Winter may have gotten off to a mild start for much of the country, but it's not going down without a fight.
The massive snow storm that worked its way across the nation's midsection is now roaring up the East Coast.
Now the area so battered by super storm Sandy is bracing for another lashing.
The remnants of Sandy are still clearly visible, but residents from the New Jersey coastline to eastern Long Island just can't get a break.
"We are in the process of rebuilding," one resident of Brick Township, N.J., said. "We have all construction material all over the place. I had to put it up on higher ground. I think it's going to flood again."
Forecasters predict the winter storm will move slowly through those areas before finally pushing on toward New England later Thursday.
Virginia and North Carolina got the brunt of the storm on Wednesday.
"It's the heaviest, wet snow I've ever seen in my life and I grew up in northwest Pennsylvania, so I can tell you. I'm used to this," Tom Gay of Warrenton, Va., said.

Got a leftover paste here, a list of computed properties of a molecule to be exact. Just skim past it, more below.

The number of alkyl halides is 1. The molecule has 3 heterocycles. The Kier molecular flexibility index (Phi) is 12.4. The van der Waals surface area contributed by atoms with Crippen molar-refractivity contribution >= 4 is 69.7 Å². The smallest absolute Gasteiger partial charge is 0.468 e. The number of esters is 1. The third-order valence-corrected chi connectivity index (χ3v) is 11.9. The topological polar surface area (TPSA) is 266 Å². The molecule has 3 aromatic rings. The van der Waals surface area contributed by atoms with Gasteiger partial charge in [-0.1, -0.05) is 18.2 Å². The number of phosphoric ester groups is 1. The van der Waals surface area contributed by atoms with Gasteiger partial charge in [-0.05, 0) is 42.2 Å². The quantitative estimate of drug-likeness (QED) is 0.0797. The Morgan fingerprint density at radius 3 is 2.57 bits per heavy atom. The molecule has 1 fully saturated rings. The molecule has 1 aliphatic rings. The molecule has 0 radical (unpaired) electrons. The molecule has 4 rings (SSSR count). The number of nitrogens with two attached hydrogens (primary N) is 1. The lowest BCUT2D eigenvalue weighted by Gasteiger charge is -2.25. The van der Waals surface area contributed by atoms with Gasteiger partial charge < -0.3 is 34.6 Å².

Snow piled up on roadways, making travel nearly impossible. There were so many accidents throughout the state that Virginia Gov. Bob McDonnell declared a state of emergency.
"The National Guard is authorized to call up to 200 people," he said. "They've got about a 100 who have been mobilized up to this point. They will be reporting this afternoon for traffic situations and tree removal."
Roads were also a nightmare in North Carolina, where a police cruiser lost control on a snow-covered road.
"He hit us about two times in the front and then slammed into the side of us and started pushing us down the embankment," passenger Bobbi Havron said.
In the nation's capital as much as 10 inches was forecast, but the snow there quickly turned to rain in warmer than expected temperatures.
Even with no snow sticking, much of Washington was shut down and ironically that included a hearing House Republicans had called to examine global warming.
The National Weather Service is predicting up to seven inches of heavy, wet snow in southeastern Connecticut, and central Massachusetts could get up to eight inches.